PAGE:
In the wake of positive job market reports, mortgage rates edged higher, while other rates remained unchanged during the week ending February 9.
Last week, mortgage rates reached new all-time lows after the Federal Reserve announced it plans to keep them affordable in order to help struggling homeowners refinance their mortgages, while making homeownership more affordable for borrowers who were previously priced out of the market. The Fed stated that rates will remain close to current levels until at least 2014.
According to mortgage data from Freddie Mac's Primary Mortgage Market Survey, the rate for a 30-year fixed-rate mortgage during the week averaged 3.87 percent, indicating no change from the previous week. Last year at this time, the rate averaged 5.05 percent.
Meanwhile, the average rate for a 15-year FRM inched higher to 3.16 percent from 3.14 percent the prior week. A year ago at this time, the rate averaged 4.29 percent.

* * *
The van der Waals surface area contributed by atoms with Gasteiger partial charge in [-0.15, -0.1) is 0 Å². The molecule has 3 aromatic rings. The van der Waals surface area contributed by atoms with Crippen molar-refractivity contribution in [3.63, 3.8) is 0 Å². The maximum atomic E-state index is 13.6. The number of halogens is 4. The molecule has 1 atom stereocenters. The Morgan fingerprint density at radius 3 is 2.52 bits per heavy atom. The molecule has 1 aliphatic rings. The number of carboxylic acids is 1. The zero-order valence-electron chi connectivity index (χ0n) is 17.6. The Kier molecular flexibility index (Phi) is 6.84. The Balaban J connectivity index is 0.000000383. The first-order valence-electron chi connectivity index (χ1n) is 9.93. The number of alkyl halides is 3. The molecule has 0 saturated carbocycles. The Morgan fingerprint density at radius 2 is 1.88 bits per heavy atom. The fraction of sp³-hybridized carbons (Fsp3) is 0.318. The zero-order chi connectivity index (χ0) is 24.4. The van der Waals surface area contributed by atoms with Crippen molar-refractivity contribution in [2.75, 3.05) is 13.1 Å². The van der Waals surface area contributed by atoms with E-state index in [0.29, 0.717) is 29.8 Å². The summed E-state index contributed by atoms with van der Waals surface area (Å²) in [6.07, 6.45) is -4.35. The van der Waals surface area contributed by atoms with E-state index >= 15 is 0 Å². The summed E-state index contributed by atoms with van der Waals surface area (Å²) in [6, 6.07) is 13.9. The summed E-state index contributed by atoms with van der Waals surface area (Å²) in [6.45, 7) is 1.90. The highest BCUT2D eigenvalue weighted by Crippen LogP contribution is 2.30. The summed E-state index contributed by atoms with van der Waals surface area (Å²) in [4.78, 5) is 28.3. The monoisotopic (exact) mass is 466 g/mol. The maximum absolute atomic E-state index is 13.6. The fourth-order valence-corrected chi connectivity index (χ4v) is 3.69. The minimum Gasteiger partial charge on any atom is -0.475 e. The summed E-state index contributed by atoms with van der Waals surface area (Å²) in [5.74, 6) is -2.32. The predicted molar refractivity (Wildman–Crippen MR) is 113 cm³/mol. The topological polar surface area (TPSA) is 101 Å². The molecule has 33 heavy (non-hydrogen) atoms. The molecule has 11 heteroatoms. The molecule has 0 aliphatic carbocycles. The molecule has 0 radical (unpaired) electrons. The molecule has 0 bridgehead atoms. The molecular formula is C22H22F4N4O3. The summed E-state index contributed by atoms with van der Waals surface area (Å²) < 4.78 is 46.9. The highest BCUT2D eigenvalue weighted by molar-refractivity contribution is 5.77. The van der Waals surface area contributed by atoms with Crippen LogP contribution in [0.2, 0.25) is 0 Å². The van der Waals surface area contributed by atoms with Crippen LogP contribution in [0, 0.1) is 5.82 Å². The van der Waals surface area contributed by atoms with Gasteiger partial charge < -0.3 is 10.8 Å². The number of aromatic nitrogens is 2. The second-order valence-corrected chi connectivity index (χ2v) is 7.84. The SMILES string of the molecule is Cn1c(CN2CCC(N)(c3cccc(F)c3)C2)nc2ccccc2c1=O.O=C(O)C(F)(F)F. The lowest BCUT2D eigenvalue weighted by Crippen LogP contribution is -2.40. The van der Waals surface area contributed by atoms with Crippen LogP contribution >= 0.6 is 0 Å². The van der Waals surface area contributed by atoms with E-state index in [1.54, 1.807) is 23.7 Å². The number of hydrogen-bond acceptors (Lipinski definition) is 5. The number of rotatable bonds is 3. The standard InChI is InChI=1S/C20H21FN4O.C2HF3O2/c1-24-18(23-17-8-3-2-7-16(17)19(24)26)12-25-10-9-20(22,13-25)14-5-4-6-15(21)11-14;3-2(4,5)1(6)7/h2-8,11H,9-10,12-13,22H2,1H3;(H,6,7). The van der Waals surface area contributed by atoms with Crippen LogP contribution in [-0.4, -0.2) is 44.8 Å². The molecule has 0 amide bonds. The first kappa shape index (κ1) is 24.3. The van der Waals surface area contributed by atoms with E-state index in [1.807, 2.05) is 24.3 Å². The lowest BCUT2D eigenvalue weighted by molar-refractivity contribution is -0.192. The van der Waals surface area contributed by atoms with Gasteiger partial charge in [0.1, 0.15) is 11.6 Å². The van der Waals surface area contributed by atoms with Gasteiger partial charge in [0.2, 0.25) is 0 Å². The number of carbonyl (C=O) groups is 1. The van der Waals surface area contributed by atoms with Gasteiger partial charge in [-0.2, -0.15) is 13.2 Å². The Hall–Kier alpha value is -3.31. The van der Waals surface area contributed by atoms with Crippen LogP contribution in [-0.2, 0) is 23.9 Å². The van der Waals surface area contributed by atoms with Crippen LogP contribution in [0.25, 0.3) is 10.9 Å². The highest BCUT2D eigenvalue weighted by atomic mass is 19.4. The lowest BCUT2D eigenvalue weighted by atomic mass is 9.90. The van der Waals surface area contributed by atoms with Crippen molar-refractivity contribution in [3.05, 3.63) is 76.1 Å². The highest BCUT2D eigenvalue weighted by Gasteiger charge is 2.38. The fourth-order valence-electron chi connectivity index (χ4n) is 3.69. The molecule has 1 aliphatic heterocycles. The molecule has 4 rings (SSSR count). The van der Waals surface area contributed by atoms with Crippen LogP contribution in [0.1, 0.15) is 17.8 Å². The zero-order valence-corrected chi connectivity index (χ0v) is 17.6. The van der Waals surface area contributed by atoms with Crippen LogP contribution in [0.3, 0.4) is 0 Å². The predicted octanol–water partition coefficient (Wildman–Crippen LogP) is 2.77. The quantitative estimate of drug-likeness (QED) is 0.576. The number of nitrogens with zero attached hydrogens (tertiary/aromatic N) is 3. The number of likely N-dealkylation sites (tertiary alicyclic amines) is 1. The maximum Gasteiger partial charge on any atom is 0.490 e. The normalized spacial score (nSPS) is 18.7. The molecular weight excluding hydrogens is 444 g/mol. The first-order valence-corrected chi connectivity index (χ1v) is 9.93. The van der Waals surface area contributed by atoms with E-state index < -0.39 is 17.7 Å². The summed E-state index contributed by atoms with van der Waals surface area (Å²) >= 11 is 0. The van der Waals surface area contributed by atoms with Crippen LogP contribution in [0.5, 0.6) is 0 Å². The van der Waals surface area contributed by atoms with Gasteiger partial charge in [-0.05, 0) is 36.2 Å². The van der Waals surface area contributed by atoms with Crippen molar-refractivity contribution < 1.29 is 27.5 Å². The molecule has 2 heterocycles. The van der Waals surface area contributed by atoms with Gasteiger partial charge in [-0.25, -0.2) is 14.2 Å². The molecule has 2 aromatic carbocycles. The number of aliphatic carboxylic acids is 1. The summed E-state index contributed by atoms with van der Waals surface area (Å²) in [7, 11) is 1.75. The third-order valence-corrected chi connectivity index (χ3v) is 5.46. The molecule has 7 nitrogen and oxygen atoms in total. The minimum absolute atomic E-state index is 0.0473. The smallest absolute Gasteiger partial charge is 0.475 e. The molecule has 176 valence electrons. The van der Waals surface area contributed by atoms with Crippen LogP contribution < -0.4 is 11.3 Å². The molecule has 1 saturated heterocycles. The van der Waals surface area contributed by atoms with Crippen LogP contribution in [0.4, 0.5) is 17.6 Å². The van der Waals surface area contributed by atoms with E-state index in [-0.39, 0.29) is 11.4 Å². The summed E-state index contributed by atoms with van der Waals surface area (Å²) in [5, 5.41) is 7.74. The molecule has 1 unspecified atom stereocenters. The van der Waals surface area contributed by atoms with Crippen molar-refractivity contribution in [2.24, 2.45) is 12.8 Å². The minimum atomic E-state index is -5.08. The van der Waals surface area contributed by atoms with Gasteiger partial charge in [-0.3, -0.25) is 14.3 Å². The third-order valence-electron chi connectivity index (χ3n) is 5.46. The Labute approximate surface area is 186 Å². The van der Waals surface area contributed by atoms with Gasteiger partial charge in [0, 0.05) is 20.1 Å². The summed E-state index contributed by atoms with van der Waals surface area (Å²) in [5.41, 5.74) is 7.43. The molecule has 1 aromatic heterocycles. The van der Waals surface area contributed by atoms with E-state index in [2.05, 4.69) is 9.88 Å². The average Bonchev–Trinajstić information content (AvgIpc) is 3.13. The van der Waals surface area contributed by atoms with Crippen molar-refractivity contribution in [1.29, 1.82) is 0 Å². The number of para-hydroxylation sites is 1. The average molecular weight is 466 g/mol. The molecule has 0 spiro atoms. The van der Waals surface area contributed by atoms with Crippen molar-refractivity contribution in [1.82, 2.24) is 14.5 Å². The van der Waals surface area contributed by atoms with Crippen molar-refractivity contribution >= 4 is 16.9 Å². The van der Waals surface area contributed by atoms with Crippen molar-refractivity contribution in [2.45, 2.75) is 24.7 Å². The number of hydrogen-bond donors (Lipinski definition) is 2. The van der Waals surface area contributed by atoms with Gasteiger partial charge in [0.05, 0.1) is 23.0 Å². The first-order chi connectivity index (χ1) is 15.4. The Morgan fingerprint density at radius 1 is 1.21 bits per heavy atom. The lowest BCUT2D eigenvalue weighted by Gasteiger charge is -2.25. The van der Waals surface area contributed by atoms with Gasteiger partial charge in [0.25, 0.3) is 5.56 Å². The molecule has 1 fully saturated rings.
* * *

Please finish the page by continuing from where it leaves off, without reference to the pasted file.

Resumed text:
Additionally, the rate for a 5-year Treasury-indexed hybrid adjustable-rate mortgage increased slightly from 2.8 to 2.83 percent, while the average rate for a 1-year Treasury-indexed ARM increased to 2.78 percent from 2.76 percent the previous week.
The report indicated that improvement in the nation's employment rate could be responsible for some of the rates increasing during the week.
"A strong January employment report added upward pressure to most mortgage rates this week," said Freddie Mac vice president and chief economist Frank Nothaft. "The economy gained 243,000 jobs last month, the largest monthly gain since April 2011, and the unemployment rate fell to 8.3 percent, which was the lowest since February 2009."
Meanwhile, a recent report from the Labor Department showed that the amount of jobless claims decreased during the week ending February 4. According to the report, claims fell 4 percent to an estimated 358,000.
The decrease surprised some industry experts, as a recent survey conducted by Econoday anticipated 370,000 jobless claims after receiving a range of estimated between 365,000 and 400,000. However, despite jobless claims outperforming expectations, analysts indicated that an economy with claims below 400,000 is a sign of an improving economy, as employment opportunities create safety and soundness for a greater number of households.